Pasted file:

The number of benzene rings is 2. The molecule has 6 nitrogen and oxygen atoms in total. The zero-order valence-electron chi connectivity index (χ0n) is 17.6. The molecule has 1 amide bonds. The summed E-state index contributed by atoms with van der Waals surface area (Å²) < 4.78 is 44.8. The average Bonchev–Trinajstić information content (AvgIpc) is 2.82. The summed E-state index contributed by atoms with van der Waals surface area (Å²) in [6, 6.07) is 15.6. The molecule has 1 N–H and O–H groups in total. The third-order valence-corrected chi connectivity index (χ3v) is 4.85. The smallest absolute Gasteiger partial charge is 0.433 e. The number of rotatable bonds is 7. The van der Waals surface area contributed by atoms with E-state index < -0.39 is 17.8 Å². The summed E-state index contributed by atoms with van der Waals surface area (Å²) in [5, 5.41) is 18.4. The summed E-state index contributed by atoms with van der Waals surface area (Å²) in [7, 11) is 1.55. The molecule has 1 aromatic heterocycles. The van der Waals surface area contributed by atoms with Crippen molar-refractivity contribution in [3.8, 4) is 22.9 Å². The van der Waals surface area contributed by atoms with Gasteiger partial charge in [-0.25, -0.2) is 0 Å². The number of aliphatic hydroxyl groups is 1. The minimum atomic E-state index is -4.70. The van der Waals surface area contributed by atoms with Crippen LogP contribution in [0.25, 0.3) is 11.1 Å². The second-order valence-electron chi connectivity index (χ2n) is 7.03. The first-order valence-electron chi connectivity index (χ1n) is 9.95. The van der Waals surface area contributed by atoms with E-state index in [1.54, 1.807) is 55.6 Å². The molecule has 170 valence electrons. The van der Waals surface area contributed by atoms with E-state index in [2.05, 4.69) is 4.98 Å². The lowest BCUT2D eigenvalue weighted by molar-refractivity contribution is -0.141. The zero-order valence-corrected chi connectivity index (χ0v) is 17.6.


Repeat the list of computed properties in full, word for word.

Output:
The number of benzene rings is 2. The molecule has 6 nitrogen and oxygen atoms in total. The zero-order valence-electron chi connectivity index (χ0n) is 17.6. The molecule has 1 amide bonds. The summed E-state index contributed by atoms with van der Waals surface area (Å²) < 4.78 is 44.8. The average Bonchev–Trinajstić information content (AvgIpc) is 2.82. The summed E-state index contributed by atoms with van der Waals surface area (Å²) in [6, 6.07) is 15.6. The molecule has 1 N–H and O–H groups in total. The third-order valence-corrected chi connectivity index (χ3v) is 4.85. The smallest absolute Gasteiger partial charge is 0.433 e. The number of rotatable bonds is 7. The van der Waals surface area contributed by atoms with E-state index < -0.39 is 17.8 Å². The summed E-state index contributed by atoms with van der Waals surface area (Å²) in [5, 5.41) is 18.4. The summed E-state index contributed by atoms with van der Waals surface area (Å²) in [7, 11) is 1.55. The molecule has 1 aromatic heterocycles. The van der Waals surface area contributed by atoms with Crippen molar-refractivity contribution in [3.8, 4) is 22.9 Å². The van der Waals surface area contributed by atoms with Gasteiger partial charge in [-0.25, -0.2) is 0 Å². The number of aliphatic hydroxyl groups is 1. The minimum atomic E-state index is -4.70. The van der Waals surface area contributed by atoms with Crippen LogP contribution in [0.25, 0.3) is 11.1 Å². The second-order valence-electron chi connectivity index (χ2n) is 7.03. The first-order valence-electron chi connectivity index (χ1n) is 9.95. The van der Waals surface area contributed by atoms with E-state index in [1.54, 1.807) is 55.6 Å². The molecule has 170 valence electrons. The van der Waals surface area contributed by atoms with E-state index in [2.05, 4.69) is 4.98 Å². The lowest BCUT2D eigenvalue weighted by molar-refractivity contribution is -0.141. The zero-order valence-corrected chi connectivity index (χ0v) is 17.6.